2. Common law tradition – The English model (16 hours)
2.1 The origins of the common law and the writs system. 2.2. The equity system. 2.3. The lawyers education. 2.4. The reforms of the XIX century. 1.5. The current system of the sources of law: the case-law and the binding precedent; the role of statutes
3. Common law tradition –The U.S. model. (15 hours)
3.1. The origins of the common law in the United States. 3.2 The characteristics of the U.S. system: the federal structure; the Constitution; 3.3. The role of the courts: the judicial review; the general federal common law. 3.4. Langdell, the case-method and the role of legal scholars. 3.5.. Statutes, Restatements and UCC. 3.6 The current situation
4. The civil law tradition (3 hours)
4.1. The origins of the civil law model. 4.2 The first codes: the Prussian ALR and the Austrian ABGB.
5. The civil law tradition – The French model (12 hours)
5.1. From medieval times to Enlightenment. 5.2. The Civil Code of 1804: structure and style; 5.3. The implementation of the Code by courts and legal scholars; 5.4. The current situation.
6. The civil law tradition – The German model (12 hours)
6.1. The origin of German system. 6.2. The historical school and the Pandectists. 6.3. The German Civil Code of 1900. 6.4. The updating of the Code by courts and legal scholars. 6.5. The current situation.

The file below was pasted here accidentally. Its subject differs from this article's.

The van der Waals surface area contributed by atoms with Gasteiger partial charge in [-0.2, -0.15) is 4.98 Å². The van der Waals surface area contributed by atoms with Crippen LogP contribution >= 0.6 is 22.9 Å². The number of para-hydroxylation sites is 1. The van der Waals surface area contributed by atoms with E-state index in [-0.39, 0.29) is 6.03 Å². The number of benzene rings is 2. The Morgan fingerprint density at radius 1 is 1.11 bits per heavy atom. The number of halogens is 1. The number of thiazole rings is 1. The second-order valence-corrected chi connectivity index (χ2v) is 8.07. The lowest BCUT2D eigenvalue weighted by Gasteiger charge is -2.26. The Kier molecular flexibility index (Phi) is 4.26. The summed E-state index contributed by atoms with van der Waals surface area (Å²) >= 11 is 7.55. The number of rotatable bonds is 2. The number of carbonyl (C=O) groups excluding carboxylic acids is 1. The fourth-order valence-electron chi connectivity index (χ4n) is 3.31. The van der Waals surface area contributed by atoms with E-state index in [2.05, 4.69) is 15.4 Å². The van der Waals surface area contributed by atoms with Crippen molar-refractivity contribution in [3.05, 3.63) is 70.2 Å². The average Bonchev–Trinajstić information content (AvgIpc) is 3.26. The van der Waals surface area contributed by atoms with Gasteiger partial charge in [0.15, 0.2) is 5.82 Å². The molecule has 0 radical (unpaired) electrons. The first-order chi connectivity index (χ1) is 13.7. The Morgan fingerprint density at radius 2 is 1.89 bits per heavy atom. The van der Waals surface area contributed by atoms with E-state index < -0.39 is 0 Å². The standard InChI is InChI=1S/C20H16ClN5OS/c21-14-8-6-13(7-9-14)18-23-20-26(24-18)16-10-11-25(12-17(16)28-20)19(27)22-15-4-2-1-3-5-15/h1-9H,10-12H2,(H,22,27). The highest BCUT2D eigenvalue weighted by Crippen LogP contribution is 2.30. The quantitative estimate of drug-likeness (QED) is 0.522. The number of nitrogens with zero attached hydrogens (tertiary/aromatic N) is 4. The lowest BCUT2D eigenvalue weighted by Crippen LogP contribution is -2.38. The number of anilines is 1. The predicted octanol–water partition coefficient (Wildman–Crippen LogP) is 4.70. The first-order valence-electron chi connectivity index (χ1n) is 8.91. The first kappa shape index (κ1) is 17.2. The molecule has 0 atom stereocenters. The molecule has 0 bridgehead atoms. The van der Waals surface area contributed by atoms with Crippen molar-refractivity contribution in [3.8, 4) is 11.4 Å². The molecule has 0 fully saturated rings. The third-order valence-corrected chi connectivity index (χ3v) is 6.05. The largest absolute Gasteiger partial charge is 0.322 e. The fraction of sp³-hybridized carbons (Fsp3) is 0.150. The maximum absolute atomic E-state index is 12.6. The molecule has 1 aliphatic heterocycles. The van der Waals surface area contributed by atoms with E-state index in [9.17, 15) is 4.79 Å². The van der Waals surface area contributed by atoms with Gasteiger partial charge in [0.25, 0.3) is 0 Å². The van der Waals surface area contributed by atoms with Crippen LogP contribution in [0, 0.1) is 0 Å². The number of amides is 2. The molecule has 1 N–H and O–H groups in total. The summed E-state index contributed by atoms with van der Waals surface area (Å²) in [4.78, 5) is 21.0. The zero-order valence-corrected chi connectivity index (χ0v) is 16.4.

7. The initiatives for the harmonisation of private law (7 hours)
7.1. The initiatives at international level. 7.2. The initiatives at European level. 7.3. The initiatives of the European Union.

Reference texts
1. A. Gambaro, R. Sacco, Sistemi giuridici comparati, UTET, Torino, 2018, chapters I-II-III-IV-V-VI-VII-VIII-IX.
2. Casi e Materiali per un corso di diritto privato comparato, Le tradizioni di Common law e Civil law, (ed. by Candian, Gambaro) Giappichelli, 2015

Students attending the course are requested to study the teaching materials (power-point presentations, case-law materials, etc.) that will be up-loaded on the e-learning platform and that will be discussed during lessons.

Convenzionale

The course will be held in the second semester and will last 55 hours.
It will take place through:
- Theory lectures aiming at explaining the topics of the course, with the support of power-point presentations
- Analysis of cases and materials that will be made available on the e-learning platform and discussed during the course in order to allow students to acquire a critical perspective
- The view of films on legal subjects connected with the topics of the course, aiming at providing a different method of approaching legal topics
- The discussion of cases by students, individually or in groups, with the aim of developing their problem solving capacity
- Conferences by Italian and foreign professors and legal practitioners on specific subjects (e.g. trust, multilingualism, etc.) in order to provide the students with different approaches
During lectures students will be invited to actively participate to the discussion, in order to stimulate their reasoning skills, their analysis capacity and their oral expression skills.

Office hours after lectures by appointment via email.